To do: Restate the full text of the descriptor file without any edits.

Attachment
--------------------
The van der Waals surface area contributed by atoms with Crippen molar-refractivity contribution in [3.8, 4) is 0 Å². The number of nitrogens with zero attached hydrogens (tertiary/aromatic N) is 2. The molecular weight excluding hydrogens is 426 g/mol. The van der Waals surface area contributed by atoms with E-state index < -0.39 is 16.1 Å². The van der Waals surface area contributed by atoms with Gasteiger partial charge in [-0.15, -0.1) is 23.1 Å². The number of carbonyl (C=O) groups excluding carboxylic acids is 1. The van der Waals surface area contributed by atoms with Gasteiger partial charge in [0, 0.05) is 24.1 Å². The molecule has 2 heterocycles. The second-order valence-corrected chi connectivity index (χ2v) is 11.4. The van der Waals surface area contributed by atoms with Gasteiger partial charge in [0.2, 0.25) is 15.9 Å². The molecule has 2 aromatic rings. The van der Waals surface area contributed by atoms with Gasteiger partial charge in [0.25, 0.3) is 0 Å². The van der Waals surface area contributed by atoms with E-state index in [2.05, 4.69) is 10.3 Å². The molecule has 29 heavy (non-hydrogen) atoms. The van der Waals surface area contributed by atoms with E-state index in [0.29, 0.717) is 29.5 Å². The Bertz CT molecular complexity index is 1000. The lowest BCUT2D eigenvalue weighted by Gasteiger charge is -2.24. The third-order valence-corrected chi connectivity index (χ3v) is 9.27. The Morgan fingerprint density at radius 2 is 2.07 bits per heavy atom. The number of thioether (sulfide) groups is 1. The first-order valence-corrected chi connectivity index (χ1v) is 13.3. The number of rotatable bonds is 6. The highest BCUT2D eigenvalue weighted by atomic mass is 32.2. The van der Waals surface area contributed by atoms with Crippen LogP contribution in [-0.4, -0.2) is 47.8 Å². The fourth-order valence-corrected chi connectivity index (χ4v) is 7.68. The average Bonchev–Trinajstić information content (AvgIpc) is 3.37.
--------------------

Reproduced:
The van der Waals surface area contributed by atoms with Crippen molar-refractivity contribution in [3.8, 4) is 0 Å². The number of nitrogens with zero attached hydrogens (tertiary/aromatic N) is 2. The molecular weight excluding hydrogens is 426 g/mol. The van der Waals surface area contributed by atoms with E-state index < -0.39 is 16.1 Å². The van der Waals surface area contributed by atoms with Gasteiger partial charge in [-0.15, -0.1) is 23.1 Å². The number of carbonyl (C=O) groups excluding carboxylic acids is 1. The van der Waals surface area contributed by atoms with Gasteiger partial charge in [0, 0.05) is 24.1 Å². The molecule has 2 heterocycles. The second-order valence-corrected chi connectivity index (χ2v) is 11.4. The van der Waals surface area contributed by atoms with Gasteiger partial charge in [0.2, 0.25) is 15.9 Å². The molecule has 2 aromatic rings. The van der Waals surface area contributed by atoms with Gasteiger partial charge in [0.25, 0.3) is 0 Å². The van der Waals surface area contributed by atoms with E-state index in [2.05, 4.69) is 10.3 Å². The molecule has 29 heavy (non-hydrogen) atoms. The van der Waals surface area contributed by atoms with E-state index in [0.29, 0.717) is 29.5 Å². The Bertz CT molecular complexity index is 1000. The lowest BCUT2D eigenvalue weighted by Gasteiger charge is -2.24. The third-order valence-corrected chi connectivity index (χ3v) is 9.27. The Morgan fingerprint density at radius 2 is 2.07 bits per heavy atom. The number of thioether (sulfide) groups is 1. The first-order valence-corrected chi connectivity index (χ1v) is 13.3. The number of rotatable bonds is 6. The highest BCUT2D eigenvalue weighted by atomic mass is 32.2. The van der Waals surface area contributed by atoms with Crippen LogP contribution in [-0.4, -0.2) is 47.8 Å². The fourth-order valence-corrected chi connectivity index (χ4v) is 7.68. The average Bonchev–Trinajstić information content (AvgIpc) is 3.37.